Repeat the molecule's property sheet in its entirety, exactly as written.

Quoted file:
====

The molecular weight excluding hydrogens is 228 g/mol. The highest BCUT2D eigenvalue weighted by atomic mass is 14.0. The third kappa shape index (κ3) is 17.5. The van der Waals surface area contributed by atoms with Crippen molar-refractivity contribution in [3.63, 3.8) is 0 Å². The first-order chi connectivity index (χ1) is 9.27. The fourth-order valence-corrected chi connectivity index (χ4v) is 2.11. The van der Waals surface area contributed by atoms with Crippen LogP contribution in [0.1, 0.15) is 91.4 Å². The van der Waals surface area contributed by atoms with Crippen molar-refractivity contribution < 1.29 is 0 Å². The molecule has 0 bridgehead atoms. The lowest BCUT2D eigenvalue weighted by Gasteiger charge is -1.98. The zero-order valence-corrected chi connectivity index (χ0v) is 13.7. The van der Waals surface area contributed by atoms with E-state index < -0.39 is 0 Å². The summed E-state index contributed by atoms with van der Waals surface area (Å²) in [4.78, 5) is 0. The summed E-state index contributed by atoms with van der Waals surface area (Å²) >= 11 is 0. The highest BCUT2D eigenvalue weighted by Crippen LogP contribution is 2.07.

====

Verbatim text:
The molecular weight excluding hydrogens is 228 g/mol. The highest BCUT2D eigenvalue weighted by atomic mass is 14.0. The third kappa shape index (κ3) is 17.5. The van der Waals surface area contributed by atoms with Crippen molar-refractivity contribution in [3.63, 3.8) is 0 Å². The first-order chi connectivity index (χ1) is 9.27. The fourth-order valence-corrected chi connectivity index (χ4v) is 2.11. The van der Waals surface area contributed by atoms with Crippen LogP contribution in [0.1, 0.15) is 91.4 Å². The van der Waals surface area contributed by atoms with Crippen molar-refractivity contribution < 1.29 is 0 Å². The molecule has 0 bridgehead atoms. The lowest BCUT2D eigenvalue weighted by Gasteiger charge is -1.98. The zero-order valence-corrected chi connectivity index (χ0v) is 13.7. The van der Waals surface area contributed by atoms with E-state index < -0.39 is 0 Å². The summed E-state index contributed by atoms with van der Waals surface area (Å²) in [4.78, 5) is 0. The summed E-state index contributed by atoms with van der Waals surface area (Å²) >= 11 is 0. The highest BCUT2D eigenvalue weighted by Crippen LogP contribution is 2.07.